J. Alex Halderman
Recount 2016: A Security Audit of the Presidential Election
J. Alex Halderman is Professor of Computer Science and Engineering at the University of Michigan and Director of Michigan's Center for Computer Security and Society. His interests include computer and network security, Internet security measurement, censorship resistance, and electronic voting, as well as the interaction of technology with politics and international affairs. Named one of Popular Science's "Brilliant 10" in 2015, his recent projects include ZMap, Let's Encrypt, and TLS Logjam and DROWN vulnerabilities.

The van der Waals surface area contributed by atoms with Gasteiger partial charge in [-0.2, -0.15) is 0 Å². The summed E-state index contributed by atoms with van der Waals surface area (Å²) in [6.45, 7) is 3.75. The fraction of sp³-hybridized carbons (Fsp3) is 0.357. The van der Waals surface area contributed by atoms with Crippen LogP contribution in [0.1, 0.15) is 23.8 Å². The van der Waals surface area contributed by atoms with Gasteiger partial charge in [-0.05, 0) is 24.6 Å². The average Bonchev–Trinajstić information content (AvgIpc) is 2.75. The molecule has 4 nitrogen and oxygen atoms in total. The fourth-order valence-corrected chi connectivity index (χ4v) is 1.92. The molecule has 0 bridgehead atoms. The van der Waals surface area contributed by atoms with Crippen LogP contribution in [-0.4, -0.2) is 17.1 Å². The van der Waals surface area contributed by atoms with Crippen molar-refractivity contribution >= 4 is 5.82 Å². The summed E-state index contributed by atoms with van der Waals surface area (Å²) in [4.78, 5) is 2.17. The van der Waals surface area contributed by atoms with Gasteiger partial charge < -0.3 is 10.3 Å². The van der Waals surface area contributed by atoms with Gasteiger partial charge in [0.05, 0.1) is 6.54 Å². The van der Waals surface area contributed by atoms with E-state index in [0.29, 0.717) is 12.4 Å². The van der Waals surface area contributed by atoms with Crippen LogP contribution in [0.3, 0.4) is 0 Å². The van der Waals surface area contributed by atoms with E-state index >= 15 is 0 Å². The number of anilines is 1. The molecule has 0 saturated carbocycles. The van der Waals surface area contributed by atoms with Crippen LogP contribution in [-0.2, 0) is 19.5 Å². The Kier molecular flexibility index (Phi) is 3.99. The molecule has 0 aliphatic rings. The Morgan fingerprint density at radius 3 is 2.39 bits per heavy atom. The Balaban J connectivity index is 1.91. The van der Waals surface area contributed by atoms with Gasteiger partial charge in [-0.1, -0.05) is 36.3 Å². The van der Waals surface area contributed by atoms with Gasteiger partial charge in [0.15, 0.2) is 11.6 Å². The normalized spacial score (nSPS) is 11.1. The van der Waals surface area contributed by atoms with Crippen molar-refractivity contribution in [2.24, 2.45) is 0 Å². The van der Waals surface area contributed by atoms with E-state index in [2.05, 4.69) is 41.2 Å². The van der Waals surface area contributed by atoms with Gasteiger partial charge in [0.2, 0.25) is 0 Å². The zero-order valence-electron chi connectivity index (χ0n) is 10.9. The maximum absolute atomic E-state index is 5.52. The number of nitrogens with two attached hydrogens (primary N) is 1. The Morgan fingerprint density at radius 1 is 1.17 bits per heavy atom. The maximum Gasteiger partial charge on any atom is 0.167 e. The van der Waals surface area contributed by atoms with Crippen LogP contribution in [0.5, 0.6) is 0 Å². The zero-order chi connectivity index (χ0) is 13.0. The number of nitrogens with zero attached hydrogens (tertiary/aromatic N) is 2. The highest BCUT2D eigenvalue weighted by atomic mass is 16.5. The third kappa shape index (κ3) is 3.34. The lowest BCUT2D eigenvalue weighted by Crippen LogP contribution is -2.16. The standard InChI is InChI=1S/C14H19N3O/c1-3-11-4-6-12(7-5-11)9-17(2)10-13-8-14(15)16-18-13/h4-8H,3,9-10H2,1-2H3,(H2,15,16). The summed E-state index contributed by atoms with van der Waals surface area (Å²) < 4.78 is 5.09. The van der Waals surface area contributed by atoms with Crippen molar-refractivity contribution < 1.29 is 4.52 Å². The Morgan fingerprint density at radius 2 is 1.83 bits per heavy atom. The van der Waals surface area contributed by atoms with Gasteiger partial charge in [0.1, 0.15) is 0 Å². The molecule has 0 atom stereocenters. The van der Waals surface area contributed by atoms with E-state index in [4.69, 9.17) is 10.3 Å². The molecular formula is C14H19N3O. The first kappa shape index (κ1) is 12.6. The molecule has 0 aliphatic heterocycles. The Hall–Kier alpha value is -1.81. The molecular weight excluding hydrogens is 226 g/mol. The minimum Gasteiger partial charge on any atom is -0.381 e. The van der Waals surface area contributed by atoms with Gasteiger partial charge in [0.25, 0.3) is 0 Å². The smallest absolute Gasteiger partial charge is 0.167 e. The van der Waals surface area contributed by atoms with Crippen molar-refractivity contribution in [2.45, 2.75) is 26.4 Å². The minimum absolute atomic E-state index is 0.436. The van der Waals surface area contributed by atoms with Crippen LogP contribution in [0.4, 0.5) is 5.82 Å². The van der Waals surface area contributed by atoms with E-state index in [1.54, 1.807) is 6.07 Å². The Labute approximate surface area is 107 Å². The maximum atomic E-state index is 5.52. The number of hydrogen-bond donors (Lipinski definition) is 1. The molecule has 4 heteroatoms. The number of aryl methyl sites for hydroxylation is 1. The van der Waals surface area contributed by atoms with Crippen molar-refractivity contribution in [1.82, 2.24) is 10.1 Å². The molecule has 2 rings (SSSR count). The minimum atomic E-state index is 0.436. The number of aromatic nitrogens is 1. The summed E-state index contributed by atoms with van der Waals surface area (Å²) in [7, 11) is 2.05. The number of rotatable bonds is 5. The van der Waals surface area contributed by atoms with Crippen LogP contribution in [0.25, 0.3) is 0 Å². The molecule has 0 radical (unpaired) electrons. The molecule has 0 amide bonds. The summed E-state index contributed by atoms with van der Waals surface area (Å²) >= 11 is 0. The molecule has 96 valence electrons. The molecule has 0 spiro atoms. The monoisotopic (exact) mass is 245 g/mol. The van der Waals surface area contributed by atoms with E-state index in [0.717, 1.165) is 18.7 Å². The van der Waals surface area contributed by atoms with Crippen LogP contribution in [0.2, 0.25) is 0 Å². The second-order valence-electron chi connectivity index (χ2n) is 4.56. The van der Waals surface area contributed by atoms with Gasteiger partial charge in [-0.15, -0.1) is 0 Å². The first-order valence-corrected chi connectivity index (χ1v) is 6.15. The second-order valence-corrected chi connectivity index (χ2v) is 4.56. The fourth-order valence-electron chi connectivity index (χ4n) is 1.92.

The 2016 U.S. presidential election was preceded by unprecedented politically motivated cyberattacks, and it produced a result that surprised many people in the U.S. and abroad. Was it hacked? To find out, I teamed up with security researchers and lawyers from around the country - and presidential candidate - to initiate the first presidential election recounts motivated primarily by computer security concerns. In this talk, I will explain how the recounts took place, what we learned about the integrity of the election, and what needs to change to ensure that future elections are secure. Computerized voting raises serious security risks, from voting machine viruses to state-level attacks that could remotely alter election outcomes. At the same time, there are opportunities for technology -- designed corrected and applied intelligently -- to make elections more secure and efficient than ever.